The number referrals to children’s social care has soared by almost 20% since 2008, according to new figures.
The figures released by the Association of Directors of Children’s Services (ADCS) show there were 642,980 referrals to children’s social care in 2019/20, an increase of 19% since 2008.
The statistics are part of the latest iteration of ADCS’s Safeguarding Pressures report.
It also shows the number of children subjects of child protection plans has increased by 76% since 2008
And adults experiencing domestic abuse, mental health difficulties or substance misuse, are the most common reasons why children come to the attention of early help and/or children’s social care services
The report estimates that £824m is required just for children’s services to ‘stay still’ and that funding for the Troubled Families Programme continues to prop up the delivery of early help services in children’s services.
The report also captured some of the impact of the pandemic on children’s services.
In the six months up to 30 September last year, it was estimated that 81,900 children were in care, an increase of 34% in 12 years and up 6% since 2018/19.
The report also found there was a 4% increase in children who were subjects of child protection plans at 30 September 2020 compared to the same period last year.
‘A year of disruption is impacting on children’s physical, mental and emotional health and wellbeing as well as their education,’ said ADCS president, Jenny Coles.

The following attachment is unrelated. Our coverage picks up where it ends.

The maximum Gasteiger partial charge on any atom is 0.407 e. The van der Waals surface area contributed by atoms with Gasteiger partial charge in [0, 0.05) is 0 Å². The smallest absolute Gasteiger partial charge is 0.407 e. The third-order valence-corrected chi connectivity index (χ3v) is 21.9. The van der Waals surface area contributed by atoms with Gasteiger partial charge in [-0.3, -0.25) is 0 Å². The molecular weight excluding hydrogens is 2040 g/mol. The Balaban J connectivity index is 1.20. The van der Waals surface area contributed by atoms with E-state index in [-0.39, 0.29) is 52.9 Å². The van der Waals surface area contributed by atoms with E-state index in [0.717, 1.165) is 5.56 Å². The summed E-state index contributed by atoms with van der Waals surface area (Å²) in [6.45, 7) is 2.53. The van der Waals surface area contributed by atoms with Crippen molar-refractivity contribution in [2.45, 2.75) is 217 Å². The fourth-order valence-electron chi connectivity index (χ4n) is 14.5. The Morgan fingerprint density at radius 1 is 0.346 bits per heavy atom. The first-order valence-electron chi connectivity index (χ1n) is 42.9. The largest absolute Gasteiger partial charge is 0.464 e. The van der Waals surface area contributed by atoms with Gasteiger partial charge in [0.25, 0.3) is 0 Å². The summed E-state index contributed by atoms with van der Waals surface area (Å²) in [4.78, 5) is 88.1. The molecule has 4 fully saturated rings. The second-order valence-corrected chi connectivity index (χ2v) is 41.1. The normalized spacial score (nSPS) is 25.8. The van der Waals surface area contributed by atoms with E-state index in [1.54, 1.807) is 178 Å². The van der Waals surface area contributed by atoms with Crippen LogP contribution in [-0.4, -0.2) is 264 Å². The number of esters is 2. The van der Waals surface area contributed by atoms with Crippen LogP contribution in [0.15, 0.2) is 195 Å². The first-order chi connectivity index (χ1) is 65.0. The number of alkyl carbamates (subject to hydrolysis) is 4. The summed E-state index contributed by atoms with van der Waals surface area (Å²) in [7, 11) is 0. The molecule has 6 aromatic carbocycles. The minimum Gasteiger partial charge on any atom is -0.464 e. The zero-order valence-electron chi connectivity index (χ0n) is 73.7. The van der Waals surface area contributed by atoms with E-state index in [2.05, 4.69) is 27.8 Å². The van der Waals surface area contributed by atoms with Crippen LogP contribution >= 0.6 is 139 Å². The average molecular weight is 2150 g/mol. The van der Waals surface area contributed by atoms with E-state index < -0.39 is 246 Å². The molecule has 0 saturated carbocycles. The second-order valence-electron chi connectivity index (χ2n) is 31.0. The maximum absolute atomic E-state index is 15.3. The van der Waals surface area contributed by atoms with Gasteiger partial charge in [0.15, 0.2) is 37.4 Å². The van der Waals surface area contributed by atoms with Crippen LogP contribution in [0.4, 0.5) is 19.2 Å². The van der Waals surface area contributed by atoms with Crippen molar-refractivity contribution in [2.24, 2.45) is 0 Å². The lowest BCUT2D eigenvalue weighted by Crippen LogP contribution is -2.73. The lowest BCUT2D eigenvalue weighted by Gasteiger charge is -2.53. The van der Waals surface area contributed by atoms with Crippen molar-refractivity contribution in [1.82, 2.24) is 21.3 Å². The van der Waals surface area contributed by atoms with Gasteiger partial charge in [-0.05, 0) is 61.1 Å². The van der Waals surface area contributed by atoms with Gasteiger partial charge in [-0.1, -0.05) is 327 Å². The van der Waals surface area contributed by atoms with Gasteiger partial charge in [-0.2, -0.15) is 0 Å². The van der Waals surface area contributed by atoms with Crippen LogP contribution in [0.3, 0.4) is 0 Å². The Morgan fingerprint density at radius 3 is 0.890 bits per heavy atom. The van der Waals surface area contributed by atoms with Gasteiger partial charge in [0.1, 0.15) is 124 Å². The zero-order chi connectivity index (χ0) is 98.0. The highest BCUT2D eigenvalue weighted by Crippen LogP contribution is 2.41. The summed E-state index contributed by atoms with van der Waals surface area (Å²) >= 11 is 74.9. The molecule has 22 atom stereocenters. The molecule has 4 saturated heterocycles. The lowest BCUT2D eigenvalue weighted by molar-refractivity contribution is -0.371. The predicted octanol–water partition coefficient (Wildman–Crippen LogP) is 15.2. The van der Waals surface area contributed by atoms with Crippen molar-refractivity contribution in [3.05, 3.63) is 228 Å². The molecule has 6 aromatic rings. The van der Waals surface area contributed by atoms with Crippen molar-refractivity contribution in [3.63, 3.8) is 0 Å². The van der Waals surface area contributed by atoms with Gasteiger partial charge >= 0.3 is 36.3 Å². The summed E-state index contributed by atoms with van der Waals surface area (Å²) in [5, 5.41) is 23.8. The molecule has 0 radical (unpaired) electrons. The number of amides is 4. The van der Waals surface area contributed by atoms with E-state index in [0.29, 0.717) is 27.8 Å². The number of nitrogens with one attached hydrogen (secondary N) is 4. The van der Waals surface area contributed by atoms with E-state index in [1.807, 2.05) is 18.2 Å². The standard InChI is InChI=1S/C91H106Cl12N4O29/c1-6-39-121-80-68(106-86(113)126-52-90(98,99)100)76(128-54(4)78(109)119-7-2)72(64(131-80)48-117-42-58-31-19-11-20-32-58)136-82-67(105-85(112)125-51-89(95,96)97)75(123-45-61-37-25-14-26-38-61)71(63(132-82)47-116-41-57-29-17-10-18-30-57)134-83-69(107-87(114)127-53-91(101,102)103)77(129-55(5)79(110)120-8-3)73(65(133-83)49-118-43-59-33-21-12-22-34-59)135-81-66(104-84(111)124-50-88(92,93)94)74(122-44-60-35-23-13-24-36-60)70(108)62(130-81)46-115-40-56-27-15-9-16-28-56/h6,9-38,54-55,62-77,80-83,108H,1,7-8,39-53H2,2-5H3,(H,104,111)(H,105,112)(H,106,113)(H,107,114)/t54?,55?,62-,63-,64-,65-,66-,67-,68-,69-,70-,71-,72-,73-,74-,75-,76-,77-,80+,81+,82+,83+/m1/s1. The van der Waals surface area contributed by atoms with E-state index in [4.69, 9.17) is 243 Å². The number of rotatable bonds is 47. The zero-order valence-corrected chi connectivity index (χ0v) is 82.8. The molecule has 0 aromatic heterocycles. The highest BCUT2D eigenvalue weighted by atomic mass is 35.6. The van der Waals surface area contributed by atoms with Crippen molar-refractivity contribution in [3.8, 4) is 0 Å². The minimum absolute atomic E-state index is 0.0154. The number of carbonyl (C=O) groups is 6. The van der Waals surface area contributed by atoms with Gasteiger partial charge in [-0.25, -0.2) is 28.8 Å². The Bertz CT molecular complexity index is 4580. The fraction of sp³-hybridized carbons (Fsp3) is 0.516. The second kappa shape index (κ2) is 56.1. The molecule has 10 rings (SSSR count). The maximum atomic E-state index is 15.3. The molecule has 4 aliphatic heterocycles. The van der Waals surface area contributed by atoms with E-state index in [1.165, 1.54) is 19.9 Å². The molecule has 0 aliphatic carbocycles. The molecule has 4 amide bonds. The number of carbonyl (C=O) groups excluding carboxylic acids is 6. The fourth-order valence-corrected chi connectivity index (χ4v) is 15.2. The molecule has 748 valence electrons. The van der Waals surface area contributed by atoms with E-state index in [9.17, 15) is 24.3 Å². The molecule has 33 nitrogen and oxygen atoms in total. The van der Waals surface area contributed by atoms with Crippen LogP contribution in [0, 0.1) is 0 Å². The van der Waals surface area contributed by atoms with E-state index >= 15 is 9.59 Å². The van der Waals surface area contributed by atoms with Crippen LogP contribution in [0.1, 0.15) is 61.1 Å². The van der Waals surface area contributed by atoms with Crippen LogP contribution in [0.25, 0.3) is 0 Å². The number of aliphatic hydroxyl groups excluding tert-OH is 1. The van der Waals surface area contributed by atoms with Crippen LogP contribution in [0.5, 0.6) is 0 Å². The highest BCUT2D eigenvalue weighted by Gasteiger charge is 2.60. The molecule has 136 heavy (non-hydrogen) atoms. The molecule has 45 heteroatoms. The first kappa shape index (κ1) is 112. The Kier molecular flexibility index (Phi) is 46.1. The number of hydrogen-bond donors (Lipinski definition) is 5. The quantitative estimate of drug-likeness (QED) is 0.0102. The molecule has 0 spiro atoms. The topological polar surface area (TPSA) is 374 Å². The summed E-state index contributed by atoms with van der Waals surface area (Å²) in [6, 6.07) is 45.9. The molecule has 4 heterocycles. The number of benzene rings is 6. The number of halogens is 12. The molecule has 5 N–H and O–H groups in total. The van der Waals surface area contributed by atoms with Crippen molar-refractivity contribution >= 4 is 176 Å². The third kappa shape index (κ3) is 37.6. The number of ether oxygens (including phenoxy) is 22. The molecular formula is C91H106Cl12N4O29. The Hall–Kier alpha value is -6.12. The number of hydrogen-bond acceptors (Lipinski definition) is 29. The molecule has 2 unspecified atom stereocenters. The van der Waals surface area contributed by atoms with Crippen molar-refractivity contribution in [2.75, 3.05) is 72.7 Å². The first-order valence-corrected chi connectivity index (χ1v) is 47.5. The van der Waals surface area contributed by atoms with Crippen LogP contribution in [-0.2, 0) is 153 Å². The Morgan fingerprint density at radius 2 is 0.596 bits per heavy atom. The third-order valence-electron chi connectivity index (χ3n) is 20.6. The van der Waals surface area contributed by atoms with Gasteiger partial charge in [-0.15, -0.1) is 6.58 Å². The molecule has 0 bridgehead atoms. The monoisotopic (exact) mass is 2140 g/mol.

‘Some children and young people will have found the last few months traumatic, stressful or even scary and we are already starting to see a new cohort of families in distress that we have not worked with before requiring our help and support.
‘However, the true effect of the pandemic on children, families and children’s services is not yet known and will be felt for many years to come. For many, this will have exacerbated pre-existing challenges such as poverty, hunger, parental ill health and domestic abuse. National recovery plans must extend beyond mitigating lost learning. There can be no delay in levelling up the social, health, education and geographical inequalities made more visible by the pandemic. Children’s life chances and all of our futures depend on it,’ she added.
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